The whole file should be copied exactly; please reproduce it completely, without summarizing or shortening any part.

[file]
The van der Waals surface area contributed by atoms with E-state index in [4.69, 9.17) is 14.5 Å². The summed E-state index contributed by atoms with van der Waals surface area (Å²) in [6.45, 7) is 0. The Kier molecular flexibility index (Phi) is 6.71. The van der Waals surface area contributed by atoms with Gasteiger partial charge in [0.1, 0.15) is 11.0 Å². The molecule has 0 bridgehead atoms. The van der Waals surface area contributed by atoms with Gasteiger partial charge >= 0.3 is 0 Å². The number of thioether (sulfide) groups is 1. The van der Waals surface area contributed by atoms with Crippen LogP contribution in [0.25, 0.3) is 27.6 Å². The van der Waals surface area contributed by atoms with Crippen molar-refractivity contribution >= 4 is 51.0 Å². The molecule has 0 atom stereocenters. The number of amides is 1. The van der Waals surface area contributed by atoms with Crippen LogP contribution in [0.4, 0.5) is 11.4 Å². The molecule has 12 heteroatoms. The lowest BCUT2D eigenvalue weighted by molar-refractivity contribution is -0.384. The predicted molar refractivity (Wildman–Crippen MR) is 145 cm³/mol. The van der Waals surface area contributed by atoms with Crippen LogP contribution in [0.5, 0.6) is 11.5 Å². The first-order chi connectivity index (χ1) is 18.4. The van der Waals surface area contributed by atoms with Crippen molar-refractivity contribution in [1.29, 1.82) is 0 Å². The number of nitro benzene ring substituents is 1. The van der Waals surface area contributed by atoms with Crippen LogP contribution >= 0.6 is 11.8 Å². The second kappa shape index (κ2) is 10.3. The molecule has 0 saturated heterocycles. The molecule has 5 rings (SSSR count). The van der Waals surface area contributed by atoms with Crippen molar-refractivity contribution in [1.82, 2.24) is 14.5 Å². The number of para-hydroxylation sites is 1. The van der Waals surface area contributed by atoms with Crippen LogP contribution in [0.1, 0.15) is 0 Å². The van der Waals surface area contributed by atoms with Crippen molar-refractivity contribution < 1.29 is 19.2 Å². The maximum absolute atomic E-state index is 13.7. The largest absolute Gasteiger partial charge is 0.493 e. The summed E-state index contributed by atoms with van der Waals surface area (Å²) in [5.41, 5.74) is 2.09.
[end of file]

The van der Waals surface area contributed by atoms with E-state index in [4.69, 9.17) is 14.5 Å². The summed E-state index contributed by atoms with van der Waals surface area (Å²) in [6.45, 7) is 0. The Kier molecular flexibility index (Phi) is 6.71. The van der Waals surface area contributed by atoms with Gasteiger partial charge in [0.1, 0.15) is 11.0 Å². The molecule has 0 bridgehead atoms. The van der Waals surface area contributed by atoms with Gasteiger partial charge >= 0.3 is 0 Å². The number of thioether (sulfide) groups is 1. The van der Waals surface area contributed by atoms with Crippen LogP contribution in [0.25, 0.3) is 27.6 Å². The van der Waals surface area contributed by atoms with Crippen molar-refractivity contribution >= 4 is 51.0 Å². The molecule has 0 atom stereocenters. The number of amides is 1. The van der Waals surface area contributed by atoms with Crippen LogP contribution in [0.4, 0.5) is 11.4 Å². The molecule has 12 heteroatoms. The lowest BCUT2D eigenvalue weighted by molar-refractivity contribution is -0.384. The predicted molar refractivity (Wildman–Crippen MR) is 145 cm³/mol. The van der Waals surface area contributed by atoms with Crippen LogP contribution in [0.5, 0.6) is 11.5 Å². The first-order chi connectivity index (χ1) is 18.4. The van der Waals surface area contributed by atoms with Crippen molar-refractivity contribution in [1.29, 1.82) is 0 Å². The number of nitro benzene ring substituents is 1. The van der Waals surface area contributed by atoms with Crippen LogP contribution >= 0.6 is 11.8 Å². The second kappa shape index (κ2) is 10.3. The molecule has 0 saturated heterocycles. The molecule has 5 rings (SSSR count). The van der Waals surface area contributed by atoms with Crippen molar-refractivity contribution in [1.82, 2.24) is 14.5 Å². The number of para-hydroxylation sites is 1. The van der Waals surface area contributed by atoms with Crippen LogP contribution in [0.1, 0.15) is 0 Å². The van der Waals surface area contributed by atoms with Crippen molar-refractivity contribution < 1.29 is 19.2 Å². The maximum absolute atomic E-state index is 13.7. The largest absolute Gasteiger partial charge is 0.493 e. The summed E-state index contributed by atoms with van der Waals surface area (Å²) in [5.41, 5.74) is 2.09.